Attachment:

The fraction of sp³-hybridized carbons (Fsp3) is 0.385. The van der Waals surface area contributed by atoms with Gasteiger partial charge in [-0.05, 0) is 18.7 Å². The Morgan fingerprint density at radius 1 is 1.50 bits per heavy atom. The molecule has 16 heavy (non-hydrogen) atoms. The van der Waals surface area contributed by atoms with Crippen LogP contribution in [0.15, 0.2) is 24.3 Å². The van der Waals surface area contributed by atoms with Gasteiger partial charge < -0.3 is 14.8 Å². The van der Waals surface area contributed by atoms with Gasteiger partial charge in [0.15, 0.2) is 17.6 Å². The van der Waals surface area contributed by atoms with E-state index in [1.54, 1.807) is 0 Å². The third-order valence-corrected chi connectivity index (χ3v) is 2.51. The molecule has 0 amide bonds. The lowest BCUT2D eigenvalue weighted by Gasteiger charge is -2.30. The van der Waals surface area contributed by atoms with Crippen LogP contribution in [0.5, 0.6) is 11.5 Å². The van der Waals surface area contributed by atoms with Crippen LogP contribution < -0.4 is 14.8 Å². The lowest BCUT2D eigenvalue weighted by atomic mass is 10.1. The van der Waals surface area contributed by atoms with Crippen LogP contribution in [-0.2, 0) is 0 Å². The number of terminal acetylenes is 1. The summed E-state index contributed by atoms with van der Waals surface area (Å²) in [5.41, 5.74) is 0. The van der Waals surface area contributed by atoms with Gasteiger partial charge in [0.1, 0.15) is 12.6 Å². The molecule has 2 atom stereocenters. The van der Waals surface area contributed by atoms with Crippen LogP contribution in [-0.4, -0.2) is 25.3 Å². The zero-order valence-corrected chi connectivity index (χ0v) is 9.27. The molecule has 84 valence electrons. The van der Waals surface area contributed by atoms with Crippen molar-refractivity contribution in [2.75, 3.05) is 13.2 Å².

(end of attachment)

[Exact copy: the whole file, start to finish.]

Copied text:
The fraction of sp³-hybridized carbons (Fsp3) is 0.385. The van der Waals surface area contributed by atoms with Gasteiger partial charge in [-0.05, 0) is 18.7 Å². The Morgan fingerprint density at radius 1 is 1.50 bits per heavy atom. The molecule has 16 heavy (non-hydrogen) atoms. The van der Waals surface area contributed by atoms with Crippen LogP contribution in [0.15, 0.2) is 24.3 Å². The van der Waals surface area contributed by atoms with Gasteiger partial charge < -0.3 is 14.8 Å². The van der Waals surface area contributed by atoms with Gasteiger partial charge in [0.15, 0.2) is 17.6 Å². The van der Waals surface area contributed by atoms with E-state index in [1.54, 1.807) is 0 Å². The third-order valence-corrected chi connectivity index (χ3v) is 2.51. The molecule has 0 amide bonds. The lowest BCUT2D eigenvalue weighted by Gasteiger charge is -2.30. The van der Waals surface area contributed by atoms with Crippen LogP contribution in [0.5, 0.6) is 11.5 Å². The van der Waals surface area contributed by atoms with Crippen LogP contribution < -0.4 is 14.8 Å². The lowest BCUT2D eigenvalue weighted by atomic mass is 10.1. The van der Waals surface area contributed by atoms with Crippen LogP contribution in [-0.2, 0) is 0 Å². The number of terminal acetylenes is 1. The summed E-state index contributed by atoms with van der Waals surface area (Å²) in [5.41, 5.74) is 0. The van der Waals surface area contributed by atoms with Gasteiger partial charge in [0.1, 0.15) is 12.6 Å². The molecule has 2 atom stereocenters. The van der Waals surface area contributed by atoms with Crippen LogP contribution in [-0.4, -0.2) is 25.3 Å². The zero-order valence-corrected chi connectivity index (χ0v) is 9.27. The molecule has 84 valence electrons. The van der Waals surface area contributed by atoms with Crippen molar-refractivity contribution in [2.75, 3.05) is 13.2 Å².